The Effect Of Mobile Phone Use While Driving On Response Time: Driving Simulator Study
Engineering and Technology Journal,
2021, Volume 39, Issue 12, Pages 1806-1813
AbstractMobile phone use is one of the most common daily tasks and this is normal, however, this task could be problematic while driving. The use of mobile phones while driving has become a major cause of road accidents and poses a threat to public health. This study investigated the effect of mobile phone usage while driving on response time, as it investigated four mobile phone tasks (hands-free calling, hand calls, reading text messages, and sending text messages) in addition to basic driving. A total of 42 participants, ranging in age from (19 to 55), with a mean age (mean = 33.14, SD = 10.26) participated in the driving simulation at the University of Technology and all participants performed five tasks. The participants had to interact with voice commands by performing the throttle maneuver. The results concluded with a delay in response, which means an increase in cognitive reaction time when using a mobile phone compared to basic driving. It has also been found that the response time increases with the age of drivers.
- Using driving simulator to assess mobile phones distraction on driving performance.
- The response time is increased while using smart phones while driving.
- The results indicate that the response time increases with task difficulty.
- Young participants are less affected when compared with older people.
 M. Zhu, T. M. Rudisill, K. J. Rauscher, D. M. Davidov, and J. Feng, Risk perceptions of cellphone use while driving: Results from a Delphi survey, Int. J. Environ. Res. Public Health, 15 (2018), doi: 10.3390/ijerph15061074.
 Global status report on road safety (2018) summary, (2018). Accessed: Apr. 17, (2021). [Online]. Available: http://apps.who.int/bookorders.
 A. Benedetto, A. Calvi, and F. D’Amico, Effects of mobile telephone tasks on driving performance: A driving simulator study, Adv. Transp. Stud. 41 (2012) 29–44, doi: 10.4399/97888548465863.
 C. Huisingh, R. Griffin, and G. McGwin, The Prevalence of Distraction Among Passenger Vehicle Drivers: A Roadside Observational Approach Traffic Inj. Prev., 16 (2015) 140–146, doi: 10.1080/15389588.2014.916797.
 Geneva, A Growing problem of driver distraction 2011 who library cataloguing-in-publication data contentsts, World Heal. Organ.
 C. Hallett, A. Lambert, and M. A. Regan, Text messaging amongst New Zealand drivers: Prevalence and risk perception, Transp. Res. Part F Traffic Psychol. Behav., 15 (2012) 261–271, doi: 10.1016/j.trf.2011.12.002.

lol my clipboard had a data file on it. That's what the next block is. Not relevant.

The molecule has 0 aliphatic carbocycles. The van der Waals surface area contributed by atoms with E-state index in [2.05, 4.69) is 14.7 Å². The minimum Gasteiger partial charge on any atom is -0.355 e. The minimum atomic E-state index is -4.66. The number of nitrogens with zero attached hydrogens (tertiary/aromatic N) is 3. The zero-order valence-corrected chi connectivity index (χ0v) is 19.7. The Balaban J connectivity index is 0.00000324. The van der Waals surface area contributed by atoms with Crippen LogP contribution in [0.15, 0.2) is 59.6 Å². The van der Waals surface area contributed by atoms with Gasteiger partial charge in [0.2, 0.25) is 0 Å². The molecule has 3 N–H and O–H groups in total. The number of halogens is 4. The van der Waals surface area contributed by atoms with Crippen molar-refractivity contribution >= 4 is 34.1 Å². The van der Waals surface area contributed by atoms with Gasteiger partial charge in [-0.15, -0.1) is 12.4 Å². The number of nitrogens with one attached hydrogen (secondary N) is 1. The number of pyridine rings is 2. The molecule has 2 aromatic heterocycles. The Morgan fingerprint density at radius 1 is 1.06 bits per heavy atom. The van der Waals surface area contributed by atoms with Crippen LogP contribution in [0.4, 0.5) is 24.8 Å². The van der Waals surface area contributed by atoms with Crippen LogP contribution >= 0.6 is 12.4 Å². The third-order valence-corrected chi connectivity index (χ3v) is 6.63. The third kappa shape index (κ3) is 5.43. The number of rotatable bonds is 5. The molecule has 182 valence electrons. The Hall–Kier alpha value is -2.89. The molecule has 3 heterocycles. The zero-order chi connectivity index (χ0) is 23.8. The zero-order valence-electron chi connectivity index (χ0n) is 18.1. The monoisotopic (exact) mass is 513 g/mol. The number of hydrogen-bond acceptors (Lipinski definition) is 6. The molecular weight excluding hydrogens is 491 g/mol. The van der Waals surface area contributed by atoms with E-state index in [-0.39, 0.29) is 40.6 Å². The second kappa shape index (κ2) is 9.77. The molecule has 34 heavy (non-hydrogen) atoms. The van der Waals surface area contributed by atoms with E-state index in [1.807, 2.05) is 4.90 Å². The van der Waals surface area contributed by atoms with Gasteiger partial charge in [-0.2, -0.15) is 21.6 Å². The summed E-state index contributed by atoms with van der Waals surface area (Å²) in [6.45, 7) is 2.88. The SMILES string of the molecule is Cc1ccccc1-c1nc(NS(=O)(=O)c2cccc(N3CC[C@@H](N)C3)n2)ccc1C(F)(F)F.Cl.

N. C. for S. and Analysis, Distracted driving in fatal crashes, 2017. US Department of Transportation, National Highway Traffic Safety …, (2019).
 P. Choudhary and N. R. Velaga, Modelling driver distraction effects due to mobile phone use on reaction time, Transp. Res. Part C Emerg. Technol., 77 (2017) 351–365, doi: 10.1016/j.trc.2017.02.007.
 M. M. Haque and S. Washington, A parametric duration model of the reaction times of drivers distracted by mobile phone conversations, Accid. Anal. Prev., 62 (2014) 42–53, doi: 10.1016/j.aap.2013.09.010.
 W. Consiglio, P. Driscoll, M. Witte, and W. P. Berg, Effect of cellular telephone conversations and other potential interference on reaction time in a braking response, Accid. Anal. Prev., 35 (2003) 495–500, doi: 10.1016/S0001-4575(02)00027-1.
 J. Törnros and A. Bolling, Mobile phone use - effects of conversation on mental workload and driving speed in rural and urban environments, Transp. Res. Part Of Traffic Psychol. Behav., 9(2006) 298–306, doi: 10.1016/j.trf.2006.01.008.
 A. Subhi, Estimating the passenger car eqaivalent (PCE) for different type of vehicles on the signalized Intersections, Eng. Technol. J., 31 (2013), Accessed: May 29, (2021). [Online]. Available: https://www.iasj.net/iasj/article/83893.
 A. S. Abdul-Jabbar, Studying Alternatives and Traffic Solutions to Change an Existing Three Legs intersection to an interchange, Eng. Technol. J., 31 (2013), Accessed: May 29,( 2021). [Online]. Available: https://www.iasj.net/iasj/article/71413.
 S. S. Mahmood and L. J. Saud, An efficient approach for detecting and classifying moving vehicles in a video based monitoring system, Eng. Technol. J., 38 (2020) Accessed: May 29, (2021). [Online]. Available: https://www.iasj.net/iasj/article/194690.
 P. Droździel, S. Tarkowski, I. Rybicka, and R. Wrona, Drivers ’reaction time research in the conditions in the real traffic, Open Eng., 10 (2020) 35–47, doi: 10.1515/eng-2020-0004.
 A. Urs and H. R. Urs, Effect of cellphone conversation and text messaging on driver behaviour: distracted driving,( 2016).
 M. F. Lesch and P. A. Hancock, Driving performance during concurrent cell-phone use: Are drivers aware of their performance decrements?, Accid. Anal. Pr 36 (2004) 471–480, doi: 10.1016/S0001-4575(03)00042-3.
 I. Spyropoulou and M. Linardou, Modelling the effect of mobile phone use on driving behaviour considering different use modes, J. Adv. Transp., (2019), doi: 10.1155/2019/2196431.
 R. West, K. J. Murphy, M. L. Armilio, F. I. M. Craik, and D. T. Stuss, Lapses of intention and performance variability reveal age-related increases in fluctuations of executive control Brain Cogn., 49 (2002) 402–419.
 J. K. Caird, K. A. Johnston, C. R. Willness, M. Asbridge, and P. Steel, A meta-analysis of the effects of texting on driving, Accid. Anal. Prev., 71 (2014) 311–318, doi: 10.1016/j.aap.2014.06.005.
 C. V. Oramas, Effect of Cellphone Conversation and Text Messaging on Driver Behaviour: Distracted Driving, (2016).
 M. Green, ‘How long does it take to stop?’ Methodological Analysis of Driver Perception-Brake Times, Transp. Hum. Factors, 2 (2000) 195–216, doi: 10.1207/sthf0203_1.
 https://www.itp.gov.iq/ar/qanwn-rqm-8-lsnt-(2019) (accessed Apr. 21, (2021).
- Article View: 123
- PDF Download: 83